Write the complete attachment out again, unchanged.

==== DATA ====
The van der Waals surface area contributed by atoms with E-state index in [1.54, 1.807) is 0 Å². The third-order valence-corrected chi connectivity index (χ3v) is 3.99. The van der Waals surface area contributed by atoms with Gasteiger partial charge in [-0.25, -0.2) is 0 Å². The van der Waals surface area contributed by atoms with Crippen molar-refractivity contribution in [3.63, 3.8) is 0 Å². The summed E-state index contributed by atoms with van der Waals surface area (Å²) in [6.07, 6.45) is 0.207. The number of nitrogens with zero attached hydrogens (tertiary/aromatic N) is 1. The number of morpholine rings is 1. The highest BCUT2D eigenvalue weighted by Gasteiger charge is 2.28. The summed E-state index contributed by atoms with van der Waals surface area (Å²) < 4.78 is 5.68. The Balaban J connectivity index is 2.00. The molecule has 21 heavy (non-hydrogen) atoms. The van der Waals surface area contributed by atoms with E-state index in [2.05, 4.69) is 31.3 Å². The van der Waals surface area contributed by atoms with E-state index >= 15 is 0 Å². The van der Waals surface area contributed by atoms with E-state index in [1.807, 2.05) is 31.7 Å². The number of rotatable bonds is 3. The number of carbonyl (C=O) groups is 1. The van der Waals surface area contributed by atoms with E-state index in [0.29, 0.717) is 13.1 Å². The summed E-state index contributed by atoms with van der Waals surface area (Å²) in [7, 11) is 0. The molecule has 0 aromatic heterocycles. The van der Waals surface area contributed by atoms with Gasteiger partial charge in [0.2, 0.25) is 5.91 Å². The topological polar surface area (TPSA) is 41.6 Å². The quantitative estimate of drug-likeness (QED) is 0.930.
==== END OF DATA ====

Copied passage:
The van der Waals surface area contributed by atoms with E-state index in [1.54, 1.807) is 0 Å². The third-order valence-corrected chi connectivity index (χ3v) is 3.99. The van der Waals surface area contributed by atoms with Gasteiger partial charge in [-0.25, -0.2) is 0 Å². The van der Waals surface area contributed by atoms with Crippen molar-refractivity contribution in [3.63, 3.8) is 0 Å². The summed E-state index contributed by atoms with van der Waals surface area (Å²) in [6.07, 6.45) is 0.207. The number of nitrogens with zero attached hydrogens (tertiary/aromatic N) is 1. The number of morpholine rings is 1. The highest BCUT2D eigenvalue weighted by Gasteiger charge is 2.28. The summed E-state index contributed by atoms with van der Waals surface area (Å²) < 4.78 is 5.68. The Balaban J connectivity index is 2.00. The molecule has 21 heavy (non-hydrogen) atoms. The van der Waals surface area contributed by atoms with E-state index in [2.05, 4.69) is 31.3 Å². The van der Waals surface area contributed by atoms with E-state index >= 15 is 0 Å². The van der Waals surface area contributed by atoms with E-state index in [1.807, 2.05) is 31.7 Å². The number of rotatable bonds is 3. The number of carbonyl (C=O) groups is 1. The van der Waals surface area contributed by atoms with E-state index in [0.29, 0.717) is 13.1 Å². The summed E-state index contributed by atoms with van der Waals surface area (Å²) in [7, 11) is 0. The molecule has 0 aromatic heterocycles. The van der Waals surface area contributed by atoms with Gasteiger partial charge in [0.2, 0.25) is 5.91 Å². The topological polar surface area (TPSA) is 41.6 Å². The quantitative estimate of drug-likeness (QED) is 0.930.